Definition - What does Lateral Load mean?
A lateral load is a live load with the horizontal force acting as the main component. A lateral load acts parallel to the ground unlike vertical loads that act downward.
Commonly known lateral loads are wind loads, seismic loads, and water and earth pressure. Buried pipelines experience a variety of loads including lateral loads from the surrounding soil and from geological activity beneath the earth's surface.
Trenchlesspedia explains Lateral Load
Buried pipes are subject to load from within the earth, parallel to the earth's surface, and experienced as lateral loads, soil pressure from the sides as well as the top, and also to effects of gravity, temperature changes and external loading either dead or live. All of these factors can cause a change in pipe diameter resulting in elongation along the vertical or horizontal axis.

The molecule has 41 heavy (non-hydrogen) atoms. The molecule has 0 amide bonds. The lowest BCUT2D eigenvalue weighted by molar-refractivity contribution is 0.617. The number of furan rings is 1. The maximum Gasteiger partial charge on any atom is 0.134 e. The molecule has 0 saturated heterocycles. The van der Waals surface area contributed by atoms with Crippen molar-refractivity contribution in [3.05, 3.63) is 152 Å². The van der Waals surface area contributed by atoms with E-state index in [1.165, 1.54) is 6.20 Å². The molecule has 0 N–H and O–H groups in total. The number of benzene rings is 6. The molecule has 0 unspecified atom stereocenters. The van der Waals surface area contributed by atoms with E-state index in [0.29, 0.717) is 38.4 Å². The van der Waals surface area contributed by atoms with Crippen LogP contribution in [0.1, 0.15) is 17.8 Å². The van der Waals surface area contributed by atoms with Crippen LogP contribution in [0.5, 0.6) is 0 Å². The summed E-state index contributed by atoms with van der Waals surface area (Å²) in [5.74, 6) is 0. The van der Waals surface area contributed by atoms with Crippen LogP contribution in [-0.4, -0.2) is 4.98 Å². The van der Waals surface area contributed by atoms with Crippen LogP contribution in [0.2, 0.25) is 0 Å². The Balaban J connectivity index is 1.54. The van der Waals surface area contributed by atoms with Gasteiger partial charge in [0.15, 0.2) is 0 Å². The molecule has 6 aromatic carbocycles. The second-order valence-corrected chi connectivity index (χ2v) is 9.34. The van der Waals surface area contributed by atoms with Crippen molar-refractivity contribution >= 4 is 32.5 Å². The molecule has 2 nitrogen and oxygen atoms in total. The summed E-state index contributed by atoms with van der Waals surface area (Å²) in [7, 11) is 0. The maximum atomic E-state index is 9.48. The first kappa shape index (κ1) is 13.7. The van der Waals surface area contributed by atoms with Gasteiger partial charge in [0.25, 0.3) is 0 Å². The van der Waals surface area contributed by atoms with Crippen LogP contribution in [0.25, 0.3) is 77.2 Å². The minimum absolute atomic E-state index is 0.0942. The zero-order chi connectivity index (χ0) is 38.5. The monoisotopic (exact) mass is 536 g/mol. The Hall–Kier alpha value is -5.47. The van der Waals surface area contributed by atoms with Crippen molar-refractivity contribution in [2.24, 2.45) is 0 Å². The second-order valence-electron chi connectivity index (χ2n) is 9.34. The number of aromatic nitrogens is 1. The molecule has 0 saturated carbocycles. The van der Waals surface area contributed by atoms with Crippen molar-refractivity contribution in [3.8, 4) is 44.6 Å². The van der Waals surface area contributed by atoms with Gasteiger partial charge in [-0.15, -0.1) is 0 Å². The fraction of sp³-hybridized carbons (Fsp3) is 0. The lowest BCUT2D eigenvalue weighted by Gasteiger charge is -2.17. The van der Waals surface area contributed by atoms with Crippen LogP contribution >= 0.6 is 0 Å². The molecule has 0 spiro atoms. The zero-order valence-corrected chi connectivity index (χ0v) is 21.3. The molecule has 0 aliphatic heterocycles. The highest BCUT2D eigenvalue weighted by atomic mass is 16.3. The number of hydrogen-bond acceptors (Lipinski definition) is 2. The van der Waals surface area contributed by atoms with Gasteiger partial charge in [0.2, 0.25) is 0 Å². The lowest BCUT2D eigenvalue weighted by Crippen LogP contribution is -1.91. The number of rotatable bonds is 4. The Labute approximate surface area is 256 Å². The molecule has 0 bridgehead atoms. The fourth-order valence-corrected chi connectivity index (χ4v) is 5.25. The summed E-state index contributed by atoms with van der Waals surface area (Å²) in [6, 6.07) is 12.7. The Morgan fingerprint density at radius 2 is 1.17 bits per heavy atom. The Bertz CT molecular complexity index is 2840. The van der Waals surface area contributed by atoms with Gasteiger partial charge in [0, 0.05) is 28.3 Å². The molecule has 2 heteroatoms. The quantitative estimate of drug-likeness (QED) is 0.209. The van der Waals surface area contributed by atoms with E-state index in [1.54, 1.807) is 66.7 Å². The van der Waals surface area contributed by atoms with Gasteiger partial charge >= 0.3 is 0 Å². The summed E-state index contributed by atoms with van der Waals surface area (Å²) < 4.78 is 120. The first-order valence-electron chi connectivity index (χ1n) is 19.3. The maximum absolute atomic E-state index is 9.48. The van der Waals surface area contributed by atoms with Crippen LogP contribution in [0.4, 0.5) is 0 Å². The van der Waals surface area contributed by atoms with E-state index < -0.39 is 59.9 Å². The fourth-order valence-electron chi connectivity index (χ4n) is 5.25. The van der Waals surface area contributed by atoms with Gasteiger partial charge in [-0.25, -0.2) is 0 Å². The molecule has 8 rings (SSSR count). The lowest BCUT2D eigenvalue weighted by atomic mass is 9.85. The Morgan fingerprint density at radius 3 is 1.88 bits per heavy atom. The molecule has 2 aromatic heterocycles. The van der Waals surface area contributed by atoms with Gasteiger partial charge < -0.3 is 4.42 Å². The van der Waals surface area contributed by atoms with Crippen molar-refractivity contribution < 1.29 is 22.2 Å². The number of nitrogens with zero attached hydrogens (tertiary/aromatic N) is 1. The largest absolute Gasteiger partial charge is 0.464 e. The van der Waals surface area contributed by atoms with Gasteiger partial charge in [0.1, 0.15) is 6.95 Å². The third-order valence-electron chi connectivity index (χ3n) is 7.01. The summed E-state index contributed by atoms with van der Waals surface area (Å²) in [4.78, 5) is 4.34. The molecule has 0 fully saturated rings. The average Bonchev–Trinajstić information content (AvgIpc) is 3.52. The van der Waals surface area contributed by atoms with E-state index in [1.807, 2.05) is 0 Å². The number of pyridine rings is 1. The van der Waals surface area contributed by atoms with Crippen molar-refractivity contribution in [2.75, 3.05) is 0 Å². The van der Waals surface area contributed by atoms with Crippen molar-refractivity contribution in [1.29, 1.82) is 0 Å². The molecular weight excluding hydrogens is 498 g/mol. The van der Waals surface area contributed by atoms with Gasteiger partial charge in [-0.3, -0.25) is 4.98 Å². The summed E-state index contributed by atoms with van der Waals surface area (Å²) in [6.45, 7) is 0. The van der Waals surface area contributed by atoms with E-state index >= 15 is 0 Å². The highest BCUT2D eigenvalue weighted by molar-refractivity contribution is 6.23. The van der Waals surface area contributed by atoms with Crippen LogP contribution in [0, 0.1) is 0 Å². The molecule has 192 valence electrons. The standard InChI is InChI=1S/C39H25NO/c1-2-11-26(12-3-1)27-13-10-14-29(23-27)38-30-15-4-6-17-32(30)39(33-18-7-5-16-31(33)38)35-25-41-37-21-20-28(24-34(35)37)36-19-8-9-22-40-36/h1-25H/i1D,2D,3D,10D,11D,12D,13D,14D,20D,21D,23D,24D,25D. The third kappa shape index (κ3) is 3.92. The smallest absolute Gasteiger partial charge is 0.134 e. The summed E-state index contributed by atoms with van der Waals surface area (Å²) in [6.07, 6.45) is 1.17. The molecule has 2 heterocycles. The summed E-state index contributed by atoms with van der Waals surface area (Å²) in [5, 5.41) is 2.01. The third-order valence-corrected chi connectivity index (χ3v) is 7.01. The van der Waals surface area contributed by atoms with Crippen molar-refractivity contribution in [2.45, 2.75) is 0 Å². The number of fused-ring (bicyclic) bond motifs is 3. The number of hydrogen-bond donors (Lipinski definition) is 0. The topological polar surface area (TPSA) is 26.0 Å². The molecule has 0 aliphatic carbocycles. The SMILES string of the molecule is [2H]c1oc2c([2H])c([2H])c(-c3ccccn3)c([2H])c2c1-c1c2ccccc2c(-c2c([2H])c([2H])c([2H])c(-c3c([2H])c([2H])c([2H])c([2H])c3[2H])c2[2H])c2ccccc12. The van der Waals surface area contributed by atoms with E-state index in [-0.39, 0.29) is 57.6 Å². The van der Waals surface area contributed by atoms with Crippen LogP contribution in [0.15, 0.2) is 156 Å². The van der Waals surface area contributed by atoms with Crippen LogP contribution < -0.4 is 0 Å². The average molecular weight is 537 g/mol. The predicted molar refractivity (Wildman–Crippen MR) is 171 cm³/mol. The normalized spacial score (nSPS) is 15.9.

The ability to support dead and live loads depends greatly on the quality of the backfill and support provided to the pipe. A pipe that has been buried deep in the soil with good side support and adequate and well-compacted backfill will be able to withstand live loads considerably well. In addition, the pipe material should have sufficient yield strength so that it performs in the elastic region.
Flexible pipe materials such as high-density polyethylene (HDPE), polyvinyl chloride (PVC), and polyethylene (PE) can withstand significant movements due to their elastic property. Damaged pipelines can be replaced using pipelines made of these materials with trenchless rehabilitation methods.